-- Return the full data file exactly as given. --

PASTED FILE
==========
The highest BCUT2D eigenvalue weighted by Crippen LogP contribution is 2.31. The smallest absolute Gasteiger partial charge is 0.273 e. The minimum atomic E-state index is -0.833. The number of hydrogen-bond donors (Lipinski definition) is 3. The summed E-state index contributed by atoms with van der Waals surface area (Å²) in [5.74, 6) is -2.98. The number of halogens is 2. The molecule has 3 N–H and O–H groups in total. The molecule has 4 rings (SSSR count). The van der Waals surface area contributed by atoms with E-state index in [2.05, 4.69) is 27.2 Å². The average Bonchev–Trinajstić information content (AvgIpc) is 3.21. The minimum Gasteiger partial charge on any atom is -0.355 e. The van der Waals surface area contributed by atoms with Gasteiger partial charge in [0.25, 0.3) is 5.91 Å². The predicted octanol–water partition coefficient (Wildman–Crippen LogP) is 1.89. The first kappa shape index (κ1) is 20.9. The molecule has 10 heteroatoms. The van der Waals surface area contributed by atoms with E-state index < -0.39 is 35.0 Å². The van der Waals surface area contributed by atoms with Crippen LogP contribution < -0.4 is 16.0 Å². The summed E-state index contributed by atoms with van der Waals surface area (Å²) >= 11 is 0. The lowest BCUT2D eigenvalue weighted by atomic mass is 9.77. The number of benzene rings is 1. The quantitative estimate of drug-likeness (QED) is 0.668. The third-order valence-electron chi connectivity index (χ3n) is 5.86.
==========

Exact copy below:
The highest BCUT2D eigenvalue weighted by Crippen LogP contribution is 2.31. The smallest absolute Gasteiger partial charge is 0.273 e. The minimum atomic E-state index is -0.833. The number of hydrogen-bond donors (Lipinski definition) is 3. The summed E-state index contributed by atoms with van der Waals surface area (Å²) in [5.74, 6) is -2.98. The number of halogens is 2. The molecule has 3 N–H and O–H groups in total. The molecule has 4 rings (SSSR count). The van der Waals surface area contributed by atoms with E-state index in [2.05, 4.69) is 27.2 Å². The average Bonchev–Trinajstić information content (AvgIpc) is 3.21. The minimum Gasteiger partial charge on any atom is -0.355 e. The van der Waals surface area contributed by atoms with Gasteiger partial charge in [0.25, 0.3) is 5.91 Å². The predicted octanol–water partition coefficient (Wildman–Crippen LogP) is 1.89. The first kappa shape index (κ1) is 20.9. The molecule has 10 heteroatoms. The van der Waals surface area contributed by atoms with E-state index < -0.39 is 35.0 Å². The van der Waals surface area contributed by atoms with Crippen LogP contribution < -0.4 is 16.0 Å². The summed E-state index contributed by atoms with van der Waals surface area (Å²) >= 11 is 0. The lowest BCUT2D eigenvalue weighted by atomic mass is 9.77. The number of benzene rings is 1. The quantitative estimate of drug-likeness (QED) is 0.668. The third-order valence-electron chi connectivity index (χ3n) is 5.86.